Book Talk: "The Man Who Folded Himself" by David Gerrold - Warped Factor - Words in the Key of Geek.

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Book Talk: "The Man Who Folded Himself" by David Gerrold

Alexander Wallace practices origami.
In the alternate history circles that I frequent, it’s not uncommon to ask the question “what would you do if you had a time machine?” Since we are, after all, alternate historians, we inevitably pontificate about what empire we’d save and what historical figure we’d protect from an assassin’s bullet.

But we are history buffs, with the sort of large-scale interest that defines such people. For most, the more obvious option is to change some factor in their own life or their immediate surroundings. They’d bet on the stock market, or salvage a lost relationship, or any other number of small events that are nevertheless deeply significant on a personal level. Most people, as much as we may regret that, are not as historically minded as some of us are.

It is the personal that concerns David Gerrold in his book The Man Who Folded Himself, originally published in 1973 with a revised version published in 2003 (it is the latter that I read). This book is another example of the benefits of a short book; I read it one night in a single sitting, partially because of how well it is written. Unlike many time-travel stories focused heavily on how history is changed, this book is very intimate, focusing on its main character, Danny. As much as I love things like the 1632 series spearheaded by Eric Flint or The Time Ships by Stephen Baxter, this book is very much a breath of fresh air in contrast to the usual portrayal of the subject.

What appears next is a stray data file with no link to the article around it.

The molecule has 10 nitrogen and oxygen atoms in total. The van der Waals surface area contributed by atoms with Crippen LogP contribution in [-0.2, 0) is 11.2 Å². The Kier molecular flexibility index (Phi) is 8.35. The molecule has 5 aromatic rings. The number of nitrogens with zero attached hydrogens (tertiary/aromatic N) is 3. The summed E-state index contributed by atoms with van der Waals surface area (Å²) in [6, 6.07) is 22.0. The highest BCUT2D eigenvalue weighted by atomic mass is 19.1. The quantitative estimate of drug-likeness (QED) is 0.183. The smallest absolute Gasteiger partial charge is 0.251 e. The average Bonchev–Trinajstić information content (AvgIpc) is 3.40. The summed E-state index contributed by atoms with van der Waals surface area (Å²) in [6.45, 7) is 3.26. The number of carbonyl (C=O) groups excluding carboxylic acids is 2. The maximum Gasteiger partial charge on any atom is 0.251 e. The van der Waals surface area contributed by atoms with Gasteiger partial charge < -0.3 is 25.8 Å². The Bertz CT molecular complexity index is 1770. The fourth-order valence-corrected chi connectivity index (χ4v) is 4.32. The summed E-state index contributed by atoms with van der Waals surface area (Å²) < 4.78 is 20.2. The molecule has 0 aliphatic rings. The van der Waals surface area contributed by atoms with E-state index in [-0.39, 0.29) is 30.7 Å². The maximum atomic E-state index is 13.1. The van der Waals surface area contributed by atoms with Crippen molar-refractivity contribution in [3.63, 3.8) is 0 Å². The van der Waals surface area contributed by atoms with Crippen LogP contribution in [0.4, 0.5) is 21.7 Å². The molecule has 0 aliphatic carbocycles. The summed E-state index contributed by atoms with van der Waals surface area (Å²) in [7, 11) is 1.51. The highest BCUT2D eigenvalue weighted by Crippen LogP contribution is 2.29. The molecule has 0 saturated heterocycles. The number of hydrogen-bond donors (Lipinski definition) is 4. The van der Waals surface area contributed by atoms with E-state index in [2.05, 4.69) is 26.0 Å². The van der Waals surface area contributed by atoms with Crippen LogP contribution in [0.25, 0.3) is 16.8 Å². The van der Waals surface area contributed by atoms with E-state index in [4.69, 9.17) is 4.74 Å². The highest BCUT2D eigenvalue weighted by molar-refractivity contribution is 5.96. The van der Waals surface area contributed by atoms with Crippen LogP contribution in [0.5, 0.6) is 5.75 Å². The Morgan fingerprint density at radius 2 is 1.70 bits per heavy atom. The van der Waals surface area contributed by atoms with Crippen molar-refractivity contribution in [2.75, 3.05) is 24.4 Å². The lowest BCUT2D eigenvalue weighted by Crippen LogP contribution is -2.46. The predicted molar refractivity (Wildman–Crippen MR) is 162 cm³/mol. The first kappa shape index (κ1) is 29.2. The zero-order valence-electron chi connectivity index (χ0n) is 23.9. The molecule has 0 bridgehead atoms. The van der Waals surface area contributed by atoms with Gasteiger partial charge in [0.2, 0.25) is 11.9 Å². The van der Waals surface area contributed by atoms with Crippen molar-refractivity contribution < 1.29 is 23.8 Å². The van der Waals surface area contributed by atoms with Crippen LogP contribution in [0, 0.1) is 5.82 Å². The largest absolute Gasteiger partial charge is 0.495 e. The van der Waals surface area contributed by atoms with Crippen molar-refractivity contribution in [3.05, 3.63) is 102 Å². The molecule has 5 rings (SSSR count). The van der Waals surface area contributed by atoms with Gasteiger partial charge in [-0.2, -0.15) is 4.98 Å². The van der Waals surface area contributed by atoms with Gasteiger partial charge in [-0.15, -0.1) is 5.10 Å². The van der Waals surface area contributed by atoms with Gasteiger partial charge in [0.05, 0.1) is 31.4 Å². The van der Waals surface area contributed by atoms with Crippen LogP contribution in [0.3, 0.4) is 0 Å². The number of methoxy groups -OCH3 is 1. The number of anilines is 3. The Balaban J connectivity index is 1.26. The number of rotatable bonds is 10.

Danny is in some ways an everyman; he is a normal person who receives his particular gift after being given a box by his uncle. In that box is a device that can give him powers over time, being able to view it from a detachment and to jump along its myriad pathways. He starts off with the commonplace: using time travel to make a killing at horse races. From there, he tries to alter the past that he had already experienced; he wants to play God, as many of us would.

From there, he sometimes adopts a more passive role sometimes, simply watching history unfold. He sees the universe be created and the solar system form itself out of the primordial mists. He sees so many historical events, as some of the history buffs among us would doubtlessly do. One of these events stands out as being from the revised edition: Danny here views the September 11th attacks. As someone who grew up near the Pentagon (but has no memory of that bloody day) it is something that made it feel a bit more real.

But that sort of exploration is merely window dressing to what Gerrold is really doing in this short book; he probes quite deeply the human psyche. Once more, I am hampered by my rule to avoid spoilers, but I can absolutely say that this slim volume contains some of the best characterization I have ever seen in science fiction. Not only is it deep; Gerrold did something extraordinarily clever in this book, but to even hint at it would ruin the effect.

The Man Who Folded Himself is ultimately why we, as a species, want to alter the course of human events. It is about power, and what we can do to alter our environment; time is the ultimate insurmountable obstacle. Why we would ever want to do this, naturally, will reveal much about us; Gerrold cannot interrogate any person, but he can interrogate Danny. It is the sort of introspection that many of us ought to do.

Alexander Wallace is an alternate historian, reader, and writer who moderates the Alternate History Online group on Facebook and the Alternate Timelines Forum on Proboards. He writes regularly for the Sea Lion Press blog and for NeverWas magazine, and also appears regularly on the Alternate History Show with Ben Kearns. He is a member of several alternate history fora under the name 'SpanishSpy.'

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